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A Review of Christopher Hitchens’ Mortality

Commentary

This article was originally published in First Things.

A few days before he fell ill, Christopher Hitchens said in an interview, “One should try to write as if posthumously. Because then you’re free of all the inhibition that can cluster around even the most independent-minded writer.” At the time, he was on a book tour in New York promoting his new memoir, Hitch-22. One morning he woke up in his hotel room, “feeling as if I were actually shackled to my own corpse. The whole cave of my chest and thorax seemed to have been hollowed out and then refilled with slow-drying cement.”

Thus begins the account of Hitchens’ final days, the nineteen months between his diagnosis of esophageal cancer in June 2010 and his death in December 2011 at age sixty-two. The essays he produced for Vanity Fair during this period, while he was deported “from the country of the well across the stark frontier that marks off the land of malady,” form the bulk of Mortality, Hitchens’ first (but perhaps not last) posthumous collection of writing.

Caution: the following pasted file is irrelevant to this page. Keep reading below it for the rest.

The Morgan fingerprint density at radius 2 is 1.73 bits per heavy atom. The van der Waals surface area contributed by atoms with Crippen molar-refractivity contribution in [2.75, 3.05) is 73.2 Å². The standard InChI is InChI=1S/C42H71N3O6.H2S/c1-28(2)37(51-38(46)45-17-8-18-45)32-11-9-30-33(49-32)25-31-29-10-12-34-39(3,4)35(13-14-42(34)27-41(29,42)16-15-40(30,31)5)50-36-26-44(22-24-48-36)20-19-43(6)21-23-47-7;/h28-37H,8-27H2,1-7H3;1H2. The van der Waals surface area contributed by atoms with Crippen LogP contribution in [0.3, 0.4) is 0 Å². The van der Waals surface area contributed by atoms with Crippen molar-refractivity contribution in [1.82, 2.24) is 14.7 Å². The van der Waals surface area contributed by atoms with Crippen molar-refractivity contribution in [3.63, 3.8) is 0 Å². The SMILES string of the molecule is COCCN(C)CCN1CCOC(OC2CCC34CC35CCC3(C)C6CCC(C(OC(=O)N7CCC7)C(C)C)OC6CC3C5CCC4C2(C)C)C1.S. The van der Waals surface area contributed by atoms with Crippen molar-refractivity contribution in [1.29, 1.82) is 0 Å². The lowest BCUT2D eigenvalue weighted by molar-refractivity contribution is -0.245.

He took his own advice: these essays, written no doubt with the weight of impending posthumousness bearing down on him, are as free of inhibition or embarrassment as anything he wrote. With characteristic wit and aplomb, Hitchens reports on the language and culture of “Tumorville,” the futility of prayer, the error of Nietzsche’s claim that whatever doesn’t kill you makes you stronger, and, most movingly, the loss of his voice. In that piece, we get a more personal glimpse of the man himself as he grapples with the loss of something he considered indispensable to his life and work:

To a great degree, in public and in private, I “was” my voice. All the rituals and etiquette of conversation, from clearing the throat in preparation for the telling of an extremely long and taxing joke to (in younger days) trying to make my proposals more persuasive as I sank the tone by a strategic octave of shame, were innate and essential to me. . . . And timing is everything: the exquisite moment when one can break in and cap a story, or turn a line for a laugh, or ridicule an opponent. I lived for moments like that.